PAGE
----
The neutrino is a type of subatomic particle. As far as we know, neutrinos are fundamental particles: that is, unlike more complicated objects like protons and neutrons, they can’t be broken down into smaller constituents.
Our best current theory of particle physics, the Standard Model, contains two basic types of matter particles: hadrons, which feel the strong force that holds atomic nuclei together, and leptons, which do not feel the strong force. The most familiar lepton is the electron, which has a negative electrical charge and can therefore be detected and manipulated using the electromagnetic force. Electrons are responsible for most of the everyday properties of matter: they determine how different elements react chemically, and flows of electrons make up the electric currents that are so vital to modern technology. In the Standard Model, there are two other charged leptons, the muon (μ) and the tau (τ). Both of these are heavier than the electron and are unstable, decaying within a small fraction of a second, so they have little impact in everyday life, though they are familiar to particle physicists because they are readily created and detected in particle accelerators.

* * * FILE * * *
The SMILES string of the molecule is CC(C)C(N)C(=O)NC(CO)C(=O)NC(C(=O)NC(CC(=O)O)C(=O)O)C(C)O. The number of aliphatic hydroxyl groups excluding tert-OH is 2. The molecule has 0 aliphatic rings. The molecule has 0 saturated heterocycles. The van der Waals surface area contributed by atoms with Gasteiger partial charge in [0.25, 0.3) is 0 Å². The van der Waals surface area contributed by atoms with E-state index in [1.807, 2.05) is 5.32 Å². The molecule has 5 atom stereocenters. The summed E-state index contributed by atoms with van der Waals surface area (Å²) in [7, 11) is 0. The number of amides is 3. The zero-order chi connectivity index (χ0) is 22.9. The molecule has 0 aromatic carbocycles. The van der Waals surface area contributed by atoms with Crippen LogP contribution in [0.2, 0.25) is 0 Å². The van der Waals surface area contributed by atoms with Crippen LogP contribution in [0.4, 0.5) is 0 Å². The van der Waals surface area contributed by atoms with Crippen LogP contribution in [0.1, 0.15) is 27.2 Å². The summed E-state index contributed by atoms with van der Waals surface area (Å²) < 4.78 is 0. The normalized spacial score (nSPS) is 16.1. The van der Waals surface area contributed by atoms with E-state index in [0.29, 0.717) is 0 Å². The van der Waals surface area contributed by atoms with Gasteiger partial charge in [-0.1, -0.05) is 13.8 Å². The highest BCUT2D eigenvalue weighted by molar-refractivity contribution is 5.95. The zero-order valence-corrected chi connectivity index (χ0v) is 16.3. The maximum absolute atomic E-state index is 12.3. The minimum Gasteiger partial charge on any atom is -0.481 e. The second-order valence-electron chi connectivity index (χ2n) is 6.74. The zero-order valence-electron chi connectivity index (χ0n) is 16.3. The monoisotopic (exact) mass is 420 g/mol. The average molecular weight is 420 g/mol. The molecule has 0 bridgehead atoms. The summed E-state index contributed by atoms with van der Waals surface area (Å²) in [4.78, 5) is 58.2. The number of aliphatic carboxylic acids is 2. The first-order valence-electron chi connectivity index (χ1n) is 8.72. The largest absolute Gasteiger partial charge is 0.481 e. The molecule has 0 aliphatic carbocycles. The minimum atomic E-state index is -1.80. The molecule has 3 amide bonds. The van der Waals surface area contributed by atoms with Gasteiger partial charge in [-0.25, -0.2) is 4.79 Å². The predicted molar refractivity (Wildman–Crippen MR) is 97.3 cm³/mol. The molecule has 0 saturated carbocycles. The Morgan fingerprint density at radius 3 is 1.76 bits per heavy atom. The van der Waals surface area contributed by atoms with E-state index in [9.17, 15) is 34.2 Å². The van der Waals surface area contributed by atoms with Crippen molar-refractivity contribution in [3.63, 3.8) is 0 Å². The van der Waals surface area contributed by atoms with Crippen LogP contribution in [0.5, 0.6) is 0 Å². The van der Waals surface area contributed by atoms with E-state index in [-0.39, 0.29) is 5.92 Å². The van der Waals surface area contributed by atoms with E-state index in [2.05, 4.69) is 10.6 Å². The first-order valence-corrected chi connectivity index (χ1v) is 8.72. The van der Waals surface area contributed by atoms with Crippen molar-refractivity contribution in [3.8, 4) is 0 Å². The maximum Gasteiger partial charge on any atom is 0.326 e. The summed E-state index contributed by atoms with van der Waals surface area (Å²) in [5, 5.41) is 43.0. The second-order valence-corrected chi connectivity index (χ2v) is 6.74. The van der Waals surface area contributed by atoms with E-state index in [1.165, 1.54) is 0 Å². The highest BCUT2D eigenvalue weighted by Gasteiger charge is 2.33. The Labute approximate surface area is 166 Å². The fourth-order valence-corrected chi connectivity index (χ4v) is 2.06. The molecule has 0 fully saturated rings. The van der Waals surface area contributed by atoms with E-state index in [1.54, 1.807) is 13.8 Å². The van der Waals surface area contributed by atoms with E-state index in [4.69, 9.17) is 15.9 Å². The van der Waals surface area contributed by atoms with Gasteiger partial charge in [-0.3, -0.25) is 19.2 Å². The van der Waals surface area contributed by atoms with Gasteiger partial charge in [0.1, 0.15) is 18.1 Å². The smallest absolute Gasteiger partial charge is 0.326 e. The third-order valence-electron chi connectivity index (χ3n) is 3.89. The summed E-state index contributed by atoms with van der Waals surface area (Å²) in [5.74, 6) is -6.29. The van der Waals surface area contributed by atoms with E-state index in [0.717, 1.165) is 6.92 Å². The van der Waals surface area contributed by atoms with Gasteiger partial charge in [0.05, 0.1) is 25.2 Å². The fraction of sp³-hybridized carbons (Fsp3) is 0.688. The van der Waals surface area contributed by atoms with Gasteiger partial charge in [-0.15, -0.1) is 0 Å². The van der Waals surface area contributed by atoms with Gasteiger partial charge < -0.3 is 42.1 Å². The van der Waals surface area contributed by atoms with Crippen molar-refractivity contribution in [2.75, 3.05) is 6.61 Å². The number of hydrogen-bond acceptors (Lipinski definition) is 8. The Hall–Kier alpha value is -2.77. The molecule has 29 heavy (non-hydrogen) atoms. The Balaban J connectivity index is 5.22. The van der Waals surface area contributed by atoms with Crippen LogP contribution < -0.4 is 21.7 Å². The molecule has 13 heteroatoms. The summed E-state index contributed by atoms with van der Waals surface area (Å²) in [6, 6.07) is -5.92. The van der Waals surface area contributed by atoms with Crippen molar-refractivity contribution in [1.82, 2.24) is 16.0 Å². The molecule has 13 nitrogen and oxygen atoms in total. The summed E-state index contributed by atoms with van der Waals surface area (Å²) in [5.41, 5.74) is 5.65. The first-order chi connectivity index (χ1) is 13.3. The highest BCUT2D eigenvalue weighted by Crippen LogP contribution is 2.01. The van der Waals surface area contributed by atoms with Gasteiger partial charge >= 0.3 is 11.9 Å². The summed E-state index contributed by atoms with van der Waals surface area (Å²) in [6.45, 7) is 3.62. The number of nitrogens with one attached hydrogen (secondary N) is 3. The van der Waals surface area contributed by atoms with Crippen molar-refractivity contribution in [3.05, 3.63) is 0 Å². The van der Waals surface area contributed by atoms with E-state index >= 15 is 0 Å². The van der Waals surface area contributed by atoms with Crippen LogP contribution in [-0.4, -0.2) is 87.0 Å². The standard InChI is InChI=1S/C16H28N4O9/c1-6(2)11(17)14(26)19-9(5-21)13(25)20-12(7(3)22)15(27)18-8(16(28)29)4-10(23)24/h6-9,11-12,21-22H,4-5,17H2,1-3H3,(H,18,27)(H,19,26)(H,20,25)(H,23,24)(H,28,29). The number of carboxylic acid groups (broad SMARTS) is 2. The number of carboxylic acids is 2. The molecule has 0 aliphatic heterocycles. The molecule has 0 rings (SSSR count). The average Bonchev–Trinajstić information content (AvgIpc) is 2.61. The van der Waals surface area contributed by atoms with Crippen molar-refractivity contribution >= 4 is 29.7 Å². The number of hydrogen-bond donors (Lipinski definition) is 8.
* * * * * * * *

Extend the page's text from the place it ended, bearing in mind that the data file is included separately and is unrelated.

Neutrinos are leptons without electrical charge. This means that they feel only the weak force and gravity. The weak force is aptly named, and also has only a very short range (10-18 m, much less than the diameter of an atomic nucleus), and gravity is unbelievably weak on the atomic scale – every time you pick something up, the electromagnetic force exerted by your muscles easily overcomes the gravitational force of the entire planet Earth – so neutrinos find it extremely difficult to “see” other particles. This makes them very hard to detect – on average, a typical neutrino could pass through a light-year of lead without interacting. They also have extremely low mass, weighing (we believe) less that one-millionth of the mass of an electron, which in turn weighs less than one-thousandth as much as a hydrogen atom. Neutrinos are therefore very elusive creatures, so much so that 25 years elapsed between the first suggestion that they must exist and the first experimental observation.